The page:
LGB people face higher risk of anxiety, depression, substance abuse
Researchers at Penn State are reporting that individuals who identify as gay, lesbian, or bisexual are at a higher risk for several different health problems. The experts found that sexual minorities were more prone to anxiety and depressive disorders, cardiovascular disease, and drug and alcohol abuse.
Study co-author Cara Rice explained that stress associated with discrimination and prejudice may contribute to these outcomes.
“It’s generally believed that sexual minorities experience increased levels of stress throughout their lives as a result of discrimination, microaggressions, stigma and prejudicial policies,” said Rice. “Those increased stress levels may then result in poor health in a variety of ways, like unhealthy eating or excessive alcohol use.”
Professor Stephanie Lanza said the findings shed light on health risks that have been understudied.
“Discussions about health disparities often focus on the differences between men and women, across racial and ethnic groups, or between people of different socioeconomic backgrounds,” said Professor Lanza. “However, sexual minority groups suffer substantially disproportionate health burdens across a range of outcomes including poor mental health and problematic substance use behaviors.”
It has been previously documented that sexual minorities have an increased risk of substance abuse or anxiety disorders, but Rice said that studies have not yet established whether these health risks remain constant across age.
“As we try to develop programs to prevent these disparities, it would be helpful to know which specific ages we should be targeting,” said Rice. “Are there ages where sexual minorities are more at risk for these health disparities, or are the disparities constant across adulthood?”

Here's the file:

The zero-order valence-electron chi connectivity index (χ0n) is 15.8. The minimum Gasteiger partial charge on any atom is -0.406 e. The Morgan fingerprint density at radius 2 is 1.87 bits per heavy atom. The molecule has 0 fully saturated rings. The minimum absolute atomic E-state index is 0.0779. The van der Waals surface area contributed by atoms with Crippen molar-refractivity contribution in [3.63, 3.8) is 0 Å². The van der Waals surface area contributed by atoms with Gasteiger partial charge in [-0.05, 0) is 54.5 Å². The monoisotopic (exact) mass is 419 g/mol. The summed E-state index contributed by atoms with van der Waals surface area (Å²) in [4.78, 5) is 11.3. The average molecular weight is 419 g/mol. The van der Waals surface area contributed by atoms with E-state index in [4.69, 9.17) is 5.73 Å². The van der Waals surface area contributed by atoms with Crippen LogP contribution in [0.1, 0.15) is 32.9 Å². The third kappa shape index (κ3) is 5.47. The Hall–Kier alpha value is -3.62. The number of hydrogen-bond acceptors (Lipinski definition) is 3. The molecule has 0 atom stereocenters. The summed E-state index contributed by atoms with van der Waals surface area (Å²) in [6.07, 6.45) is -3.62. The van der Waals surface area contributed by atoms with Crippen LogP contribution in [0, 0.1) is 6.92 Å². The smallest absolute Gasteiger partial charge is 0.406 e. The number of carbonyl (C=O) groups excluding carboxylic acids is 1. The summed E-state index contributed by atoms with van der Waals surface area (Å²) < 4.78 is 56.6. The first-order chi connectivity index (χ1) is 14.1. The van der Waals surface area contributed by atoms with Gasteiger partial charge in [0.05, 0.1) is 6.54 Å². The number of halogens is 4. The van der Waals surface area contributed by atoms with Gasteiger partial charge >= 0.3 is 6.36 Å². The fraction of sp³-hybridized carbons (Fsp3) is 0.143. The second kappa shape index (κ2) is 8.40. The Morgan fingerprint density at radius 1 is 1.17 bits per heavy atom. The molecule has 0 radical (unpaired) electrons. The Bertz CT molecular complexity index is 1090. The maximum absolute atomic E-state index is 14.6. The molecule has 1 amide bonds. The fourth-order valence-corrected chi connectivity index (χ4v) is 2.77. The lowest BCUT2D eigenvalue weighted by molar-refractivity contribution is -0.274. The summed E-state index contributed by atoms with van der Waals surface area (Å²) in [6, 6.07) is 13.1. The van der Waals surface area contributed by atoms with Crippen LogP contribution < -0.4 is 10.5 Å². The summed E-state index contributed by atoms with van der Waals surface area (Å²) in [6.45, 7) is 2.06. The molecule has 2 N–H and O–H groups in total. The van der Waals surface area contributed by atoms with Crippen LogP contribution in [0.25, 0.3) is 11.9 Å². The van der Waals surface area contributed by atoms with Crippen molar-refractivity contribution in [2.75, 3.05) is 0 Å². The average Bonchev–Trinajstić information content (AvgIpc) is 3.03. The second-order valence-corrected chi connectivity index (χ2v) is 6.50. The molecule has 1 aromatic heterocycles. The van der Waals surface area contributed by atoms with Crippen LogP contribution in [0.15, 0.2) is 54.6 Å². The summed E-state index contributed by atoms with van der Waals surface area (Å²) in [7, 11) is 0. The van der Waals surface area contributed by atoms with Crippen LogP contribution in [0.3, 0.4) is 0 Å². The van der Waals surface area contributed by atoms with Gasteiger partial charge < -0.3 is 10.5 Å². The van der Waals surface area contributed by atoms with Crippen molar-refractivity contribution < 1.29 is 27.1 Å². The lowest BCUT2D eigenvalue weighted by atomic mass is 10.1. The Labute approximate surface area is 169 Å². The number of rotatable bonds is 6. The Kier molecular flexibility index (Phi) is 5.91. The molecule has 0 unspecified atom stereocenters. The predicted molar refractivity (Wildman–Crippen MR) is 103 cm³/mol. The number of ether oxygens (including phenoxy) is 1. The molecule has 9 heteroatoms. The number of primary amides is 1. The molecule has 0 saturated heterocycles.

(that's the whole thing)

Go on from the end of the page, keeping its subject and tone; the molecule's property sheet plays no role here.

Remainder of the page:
The investigation was focused on data from over 30,000 participants in the National Epidemiologic Survey of Alcohol and Related Conditions-III, who were between the ages of 18 and 65. The survey collected information about alcohol, tobacco, and drug use, as well as any history of depression, anxiety, sexually transmitted infections (STIs), or cardiovascular disease.
To analyze the data, the researchers used a method developed at Penn State called time-varying effect modeling.
“Using the time-varying effect model, we revealed specific age periods at which sexual minority adults in the U.S. were more likely to experience various poor health outcomes, even after accounting for one’s sex, race or ethnicity, education level, income, and region of the country in which they reside,” explained Professor Lanza.
Overall, sexual minorities were found to be more likely to experience all of the health outcomes. For example, these individuals had about twice the risk of anxiety, depression, and STIs in the previous year compared to heterosexuals.
The experts also determined that risks for some health problems were higher at different ages. An increased risk for anxiety and depression was highest among sexual minorities in their early twenties, while an increased risk for poor cardiovascular health was higher in their forties and fifties.
“We also observed that odds of substance use disorders remained constant across age for sexual minorities, while in the general population they tend to be concentrated in certain age groups,” said Rice. “We saw that sexual minorities were more likely to have these substance use disorders even in their forties and fifties when we see in the general population that drug use and alcohol use start to taper off.”
Rice said the results of the study could potentially be used to develop programs to help prevent these health problems before they start.
“A necessary first step was to understand how health disparities affecting sexual minorities vary across age,” said Rice. “These findings shed light on periods of adulthood during which intervention programs may have the largest public health impact. Additionally, future studies that examine possible drivers of these age-varying disparities, such as daily experiences of discrimination, will inform the development of intervention content that holds promise to promote health equity for all people.”
The study is published in the journal Annals of Epidemiology.